December 1, 2011 By Brett Bundale, Business Reporter Chronicle Herald
Pressure comes after fatal N.L. chopper crash
The Nova Scotia government is coming under intense pressure to overhaul offshore petroleum safety more than a year after an inquiry into a deadly helicopter crash in Newfoundland called for an independent safety body.
Leading the charge is Liberal energy critic Andrew Younger who introduced a bill on the issue in the provincial legislature this week.
Bill 119 urges the NDP government to push Ottawa to create a national offshore petroleum regulator to replace the joint federal-provincial boards.
“Most other major offshore jurisdictions have moved in this direction because it’s very difficult for an offshore regulator to be both the economic and safety regulator,” Younger said Thursday.
Nova Scotia’s offshore industry is regulated by the Canada-Nova Scotia Offshore Petroleum Board, which is tasked with developing offshore oil and gas as well as enforcing safety and environmental regulations.
Critics say the board grapples with a conflict of interest given its dual capacity of promoter and regulator.
Energy Minister Charlie Parker dismissed the suggestion that a national independent agency is needed to ensure the safety of the offshore industry.
“I would say there is really no need for that bill,” he said. “We have a joint federal-provincial board that oversees offshore safety, environmental protection and industry promotion and we have complete confidence they are doing the job they have been assigned to do.”
Parker said the board works closely with the Newfoundland board to ensure consistency between the two provinces.
But senior Energy Department officials are reviewing the recommendations that stemmed from the inquiry of the fatal crash of Cougar Flight 491 off Newfoundland and Labrador in 2009, he said.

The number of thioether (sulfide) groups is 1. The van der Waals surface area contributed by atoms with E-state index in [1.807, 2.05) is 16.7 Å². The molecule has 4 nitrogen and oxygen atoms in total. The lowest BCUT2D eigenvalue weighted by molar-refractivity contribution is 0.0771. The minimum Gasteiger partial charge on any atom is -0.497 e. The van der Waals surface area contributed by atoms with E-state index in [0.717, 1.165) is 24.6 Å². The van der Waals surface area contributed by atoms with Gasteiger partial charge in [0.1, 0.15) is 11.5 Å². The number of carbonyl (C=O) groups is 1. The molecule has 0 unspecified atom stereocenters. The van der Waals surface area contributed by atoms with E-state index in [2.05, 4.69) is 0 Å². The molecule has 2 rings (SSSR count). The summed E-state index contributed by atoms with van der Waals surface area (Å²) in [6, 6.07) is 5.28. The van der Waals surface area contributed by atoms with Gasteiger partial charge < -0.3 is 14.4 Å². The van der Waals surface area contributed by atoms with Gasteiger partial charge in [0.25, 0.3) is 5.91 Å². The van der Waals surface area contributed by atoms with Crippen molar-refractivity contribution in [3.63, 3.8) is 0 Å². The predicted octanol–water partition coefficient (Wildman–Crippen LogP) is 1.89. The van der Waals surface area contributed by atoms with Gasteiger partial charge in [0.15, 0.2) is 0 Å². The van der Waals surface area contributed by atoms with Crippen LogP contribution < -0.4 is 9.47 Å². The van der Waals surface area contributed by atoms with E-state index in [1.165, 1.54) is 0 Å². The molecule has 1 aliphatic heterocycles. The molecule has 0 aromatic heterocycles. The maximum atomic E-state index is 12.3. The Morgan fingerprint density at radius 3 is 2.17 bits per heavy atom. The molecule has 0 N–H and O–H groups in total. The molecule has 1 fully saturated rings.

ExxonMobil Canada’s Sable Offshore Energy Project has roughly 50 people working on its natural gas rig for two weeks at a time. Encana Corp. has about 35 people at its Deep Panuke platform, also for two week stretches, set to begin producing natural gas in the first quarter of 2012.
Both offshore rigs use a Sikorsky S-92 helicopter operated by Cougar Helicopters, the same company and helicopter involved in the Newfoundland crash.
Retired Judge Robert Wells led the inquiry and concluded in his report that “safety regulation should be separate from production aspects of the oil industry in order to avoid the conflicts which could arise when both activities are presided over by a single regulator.”
He pointed to countries like Norway, the United Kingdom and Australia that created independent safety boards on the heels of serious offshore accidents as a potential model for Canada to follow.
Parker said the potential need to further separate the board’s safety and development duties is under consideration.
Richard Grant, president of Grantec Engineering Consultants Inc., said Australia moved to a national agency several years ago after concluding the state-based regulatory regime wasn’t working.
“They realized there were deficiencies, they didn’t have the staff, expertise or competency to deal with all aspects of offshore safety so there were huge gaps,” he said.
Grant said moving to a national agency ensured the board had the critical mass of technical expertise needed to deal with complex problems.
He said Canada’s offshore regulations, which were “cobbled together in the 1980s,” could use updating.
Saint Mary’s University psychology professor Mark Fleming, an expert is safety culture, said the critical issue is allocating the safety board adequate resources to do its job properly.
“Whether a national agency would be better or worse than a federal-provincial board comes down to the resources allotted to them,” he said. “What’s most important is having the best quality staffs that have the resources to get external to help needed.
“There will be benefits and weaknesses in whatever scenario we choose.”
Paul Barnes of the Canadian Association of Petroleum Producers said the current structure is working well.
“We as an industry wouldn’t advocate breaking up the board because we think they are currently functioning in a manner similar to other regulatory bodies that regulate the offshore around the world,” he said. “Industry is satisfied that regulations are consistently applied in different jurisdictions.”